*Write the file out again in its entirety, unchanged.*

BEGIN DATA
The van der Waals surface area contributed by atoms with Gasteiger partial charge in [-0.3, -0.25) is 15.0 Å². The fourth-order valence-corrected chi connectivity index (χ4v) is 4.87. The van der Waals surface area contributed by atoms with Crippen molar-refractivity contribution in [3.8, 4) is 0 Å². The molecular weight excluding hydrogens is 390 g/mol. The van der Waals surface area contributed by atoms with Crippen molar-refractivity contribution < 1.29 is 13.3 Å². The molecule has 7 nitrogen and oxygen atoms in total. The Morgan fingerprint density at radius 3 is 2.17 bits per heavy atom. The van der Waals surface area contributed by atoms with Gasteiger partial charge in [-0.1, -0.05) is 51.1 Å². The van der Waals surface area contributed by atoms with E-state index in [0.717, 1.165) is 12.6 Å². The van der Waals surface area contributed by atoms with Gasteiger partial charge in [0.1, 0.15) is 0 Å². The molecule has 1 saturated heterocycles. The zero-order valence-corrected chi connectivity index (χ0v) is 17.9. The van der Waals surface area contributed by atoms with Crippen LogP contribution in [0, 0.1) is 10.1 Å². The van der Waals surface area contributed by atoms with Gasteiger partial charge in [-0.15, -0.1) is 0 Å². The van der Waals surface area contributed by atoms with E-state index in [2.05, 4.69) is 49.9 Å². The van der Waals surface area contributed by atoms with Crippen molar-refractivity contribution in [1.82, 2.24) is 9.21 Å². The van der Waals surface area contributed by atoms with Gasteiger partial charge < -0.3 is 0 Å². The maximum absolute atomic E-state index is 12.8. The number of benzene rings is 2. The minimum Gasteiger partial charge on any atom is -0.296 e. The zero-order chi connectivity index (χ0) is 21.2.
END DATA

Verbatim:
The van der Waals surface area contributed by atoms with Gasteiger partial charge in [-0.3, -0.25) is 15.0 Å². The fourth-order valence-corrected chi connectivity index (χ4v) is 4.87. The van der Waals surface area contributed by atoms with Crippen molar-refractivity contribution in [3.8, 4) is 0 Å². The molecular weight excluding hydrogens is 390 g/mol. The van der Waals surface area contributed by atoms with Crippen molar-refractivity contribution < 1.29 is 13.3 Å². The molecule has 7 nitrogen and oxygen atoms in total. The Morgan fingerprint density at radius 3 is 2.17 bits per heavy atom. The van der Waals surface area contributed by atoms with Gasteiger partial charge in [-0.1, -0.05) is 51.1 Å². The van der Waals surface area contributed by atoms with E-state index in [0.717, 1.165) is 12.6 Å². The van der Waals surface area contributed by atoms with Gasteiger partial charge in [0.1, 0.15) is 0 Å². The molecule has 1 saturated heterocycles. The zero-order valence-corrected chi connectivity index (χ0v) is 17.9. The van der Waals surface area contributed by atoms with Crippen LogP contribution in [0, 0.1) is 10.1 Å². The van der Waals surface area contributed by atoms with Gasteiger partial charge in [-0.15, -0.1) is 0 Å². The van der Waals surface area contributed by atoms with E-state index in [2.05, 4.69) is 49.9 Å². The van der Waals surface area contributed by atoms with Crippen molar-refractivity contribution in [1.82, 2.24) is 9.21 Å². The van der Waals surface area contributed by atoms with Gasteiger partial charge < -0.3 is 0 Å². The maximum absolute atomic E-state index is 12.8. The number of benzene rings is 2. The minimum Gasteiger partial charge on any atom is -0.296 e. The zero-order chi connectivity index (χ0) is 21.2.